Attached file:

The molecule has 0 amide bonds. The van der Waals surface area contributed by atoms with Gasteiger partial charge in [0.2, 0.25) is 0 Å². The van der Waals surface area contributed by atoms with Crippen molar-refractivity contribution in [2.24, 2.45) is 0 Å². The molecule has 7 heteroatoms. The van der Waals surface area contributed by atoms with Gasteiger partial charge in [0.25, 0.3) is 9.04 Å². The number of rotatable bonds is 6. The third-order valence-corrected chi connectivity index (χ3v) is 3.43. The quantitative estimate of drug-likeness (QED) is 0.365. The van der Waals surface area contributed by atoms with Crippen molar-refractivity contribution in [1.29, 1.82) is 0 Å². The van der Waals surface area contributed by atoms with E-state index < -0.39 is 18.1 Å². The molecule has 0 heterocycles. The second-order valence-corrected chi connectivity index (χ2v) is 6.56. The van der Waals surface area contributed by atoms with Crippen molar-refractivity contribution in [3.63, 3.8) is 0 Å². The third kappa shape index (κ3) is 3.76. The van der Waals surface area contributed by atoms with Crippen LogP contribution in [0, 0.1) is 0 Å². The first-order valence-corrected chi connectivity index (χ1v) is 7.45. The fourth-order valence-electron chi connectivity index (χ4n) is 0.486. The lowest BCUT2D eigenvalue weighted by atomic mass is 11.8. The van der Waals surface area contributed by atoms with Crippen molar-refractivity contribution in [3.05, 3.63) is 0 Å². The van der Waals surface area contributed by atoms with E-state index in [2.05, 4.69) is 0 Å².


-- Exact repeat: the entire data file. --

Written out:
The molecule has 0 amide bonds. The van der Waals surface area contributed by atoms with Gasteiger partial charge in [0.2, 0.25) is 0 Å². The van der Waals surface area contributed by atoms with Crippen molar-refractivity contribution in [2.24, 2.45) is 0 Å². The molecule has 7 heteroatoms. The van der Waals surface area contributed by atoms with Gasteiger partial charge in [0.25, 0.3) is 9.04 Å². The number of rotatable bonds is 6. The third-order valence-corrected chi connectivity index (χ3v) is 3.43. The quantitative estimate of drug-likeness (QED) is 0.365. The van der Waals surface area contributed by atoms with Crippen molar-refractivity contribution in [1.29, 1.82) is 0 Å². The van der Waals surface area contributed by atoms with E-state index < -0.39 is 18.1 Å². The molecule has 0 heterocycles. The second-order valence-corrected chi connectivity index (χ2v) is 6.56. The van der Waals surface area contributed by atoms with Crippen molar-refractivity contribution in [3.63, 3.8) is 0 Å². The third kappa shape index (κ3) is 3.76. The van der Waals surface area contributed by atoms with Crippen LogP contribution in [0, 0.1) is 0 Å². The first-order valence-corrected chi connectivity index (χ1v) is 7.45. The fourth-order valence-electron chi connectivity index (χ4n) is 0.486. The lowest BCUT2D eigenvalue weighted by atomic mass is 11.8. The van der Waals surface area contributed by atoms with Crippen molar-refractivity contribution in [3.05, 3.63) is 0 Å². The van der Waals surface area contributed by atoms with E-state index in [2.05, 4.69) is 0 Å².